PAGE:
I went a day early to take part in a community leadership mini-con that the Midwest evangelism group for Microsoft put on. Thrown in a unconference format, this was a gathering of sixty or so movers and shakers in the Microsoft developer’s community, along with a few of us hangers-on. Steve Webb and I went to try and soak up as much of the community goodness as possible, and some great southern barbeque as well. We got what we were looking for.
Open Source Community
Due in part to the MVC4WPF project, I have a recent interest in the community surrounding open-source. I held a session on the Open Source Community and had a great discussion with a few experienced souls. We determined that in order to have a successful open source project and surrounding community, you need four things:
- A strong leader, who can focus the energy of the group, and set direction. Scattered development makes everyone feel bad about the project, and the only reason people participate at all is to feel good.
- An easy patching process. If people don’t feel like they can participate, they won’t participate.
- An existing user base of sorts. If there is already a group of people working on the project, they produce the core of the open source community.
- Tool Availability. If you need VSTS 2008 to do the work, then fewer people will be interested. You need to be able to do work on the product on your home machine.
The biggest key to growing a community is popularity. Popular projects – at least in the Microsoft world – have four common characteristics:
- Need. There has to be a need for the end result of the project.
- Caretaking. Long after the shiny newness of the project has worn off, someone has to care for it.
- Ease. Use, development, documentation, everything.
- The source should be included in the product install.
Another cool discussion was on the topic of sponsorship. As one would expect, it is harder and harder to get companied to pay for the trip to a conference – even an inexpensive one like DevLink – along with the time off, the travel, et cetera. The group came up with seven ways to sell your company on the idea that going to a con was a good idea.
- You will be cool by association. Especially if you are giving a talk, you get to say “Hey this consultant of ours went and presented a paper along with the Famous Tim Wingfield!” or whomever.
- Being elite is more marketable. Following along with the last tip,. it is true that elite-ness is quite marketable.
- Providing training / brain dump. When you get back from a con, offer to run a session or do a screen cast to train others.
- Put some skin in the game by offering to pay for part or take vacation time.
- It is true that events build experience, and experience improves marketability. IF you go and get exposed to Azure, you can look a client in the eye and say “I have some experience with Azure. What do you want to know?”
- Networking! Local people travel. You can sell and recruit.
- Point out that the sponsoring company will get to retain top talent. People stay where they feel they are valued, and a cheap way to show value is sending people to events.
On the issue of companies paying the small sponsorship fee to become an actual sponsor of the event (apart from sending people) we discussed the idea of selling access to an opt-in email list. This could be for sales purposes if you are a tool vendor, or recruiting if you are a consulting company.
At the con
Hey, wait, there was a con too! After all of that that brain pumping at the community summit, I got to go hear the hippest cats in the Midwest talk about some cool technology. Learned a lot, too.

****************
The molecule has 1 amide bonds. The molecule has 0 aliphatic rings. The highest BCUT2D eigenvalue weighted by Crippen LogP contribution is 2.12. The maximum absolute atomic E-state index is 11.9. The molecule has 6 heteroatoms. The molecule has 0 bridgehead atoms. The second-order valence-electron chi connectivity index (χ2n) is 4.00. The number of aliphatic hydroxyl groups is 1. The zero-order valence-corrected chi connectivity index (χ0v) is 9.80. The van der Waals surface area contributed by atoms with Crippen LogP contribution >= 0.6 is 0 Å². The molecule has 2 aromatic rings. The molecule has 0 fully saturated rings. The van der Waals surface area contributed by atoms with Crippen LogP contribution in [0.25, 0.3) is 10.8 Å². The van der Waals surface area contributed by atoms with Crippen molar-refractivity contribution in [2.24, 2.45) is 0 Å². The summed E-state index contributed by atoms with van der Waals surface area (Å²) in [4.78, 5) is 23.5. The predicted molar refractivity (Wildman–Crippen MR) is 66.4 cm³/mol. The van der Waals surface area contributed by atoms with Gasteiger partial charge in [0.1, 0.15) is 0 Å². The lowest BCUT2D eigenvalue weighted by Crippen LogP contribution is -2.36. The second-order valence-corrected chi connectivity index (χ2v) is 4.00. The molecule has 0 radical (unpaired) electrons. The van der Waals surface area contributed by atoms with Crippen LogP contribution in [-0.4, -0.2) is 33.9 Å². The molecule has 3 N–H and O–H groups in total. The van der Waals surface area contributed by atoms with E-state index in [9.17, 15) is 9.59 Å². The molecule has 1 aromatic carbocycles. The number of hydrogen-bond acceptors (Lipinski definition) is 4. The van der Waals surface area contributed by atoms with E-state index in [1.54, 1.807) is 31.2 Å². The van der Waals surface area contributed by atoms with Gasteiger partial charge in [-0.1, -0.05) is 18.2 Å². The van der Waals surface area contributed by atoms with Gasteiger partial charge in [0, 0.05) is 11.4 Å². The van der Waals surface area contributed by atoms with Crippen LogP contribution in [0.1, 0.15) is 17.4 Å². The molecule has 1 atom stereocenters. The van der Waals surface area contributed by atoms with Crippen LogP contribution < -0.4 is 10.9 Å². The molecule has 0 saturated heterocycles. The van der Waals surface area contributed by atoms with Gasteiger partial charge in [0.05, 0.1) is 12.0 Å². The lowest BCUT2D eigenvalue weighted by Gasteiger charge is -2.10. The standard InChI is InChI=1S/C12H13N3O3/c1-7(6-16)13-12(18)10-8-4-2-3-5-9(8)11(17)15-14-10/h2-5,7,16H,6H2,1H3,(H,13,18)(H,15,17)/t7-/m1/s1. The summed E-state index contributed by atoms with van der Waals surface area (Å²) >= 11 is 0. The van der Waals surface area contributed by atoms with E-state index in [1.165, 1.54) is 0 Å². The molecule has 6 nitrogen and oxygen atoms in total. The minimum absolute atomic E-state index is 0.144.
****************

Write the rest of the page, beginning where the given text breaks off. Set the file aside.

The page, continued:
Thursday was set up as two half-day sessions, which I was only sort-of impressed with. Don’t get me wrong the content I attended was really very good, but three hour sessions are really very hard to do. I’m not sure I would recommend it to the organizers for next year.
I started my day listening to Jim Wooley (aka @linqkinq) chat about database driven web. He had a good strong overview of the various new ways to quickly set up ASP.NET data access, along with experienced view into the enterprise ready techniques. We got a first look at RIA Services, along with the tasty morsels of LINQ and Entity Frameworks in action.
The afternoon session was on cloud deployment, from the very experienced Ben Henderson. We did a few end to end deployments of cloud applications on both Azure and S3, and I learned about the S3 Organizer for Firefox, which I recommend to anyone working in the cloud space.
The next two days of the con were the usual hour-long segments of technological goodness. There were regularly seven tracks going on so no one had a problem finding something that they were interested in. Additionally, there were the open spaces, which follows a free-flowing hippyism format with an open grid and user generated content. I ran a session on the Managed Code Rootkits that I learned about at Defcon, and had a great conversation with Steve Wallace and others. (We decided that more research was necessary as to the risk, because if you have admin access, there are worse things you can do than munge up the .NET Framework.)
On top of it all, I had a great time in Nashville, without really ‘doing’ the city at all. I didn’t go to a ball game, I didn’t hear any big name acts, I didn’t see any celebrities, but I had a great time. The community summit was at Jack’s Bar-B-Que, which is a Nashville standout. The hotel was two blocks from Broadway, where all of the fun is. There was lots of good music to be had on every street corner – who needs to go to a show? The restaurants that we visited had no fewer than fifty beers on tap each, so how can you you argue with that, I ask. All in all a good time.
So thanks to Brian for inviting me, Steve for putting up with me, the organizers for bring good at what they do, and the presenters, attendees and volunteers for making DevLink an all around great con. Can’t wait for next year.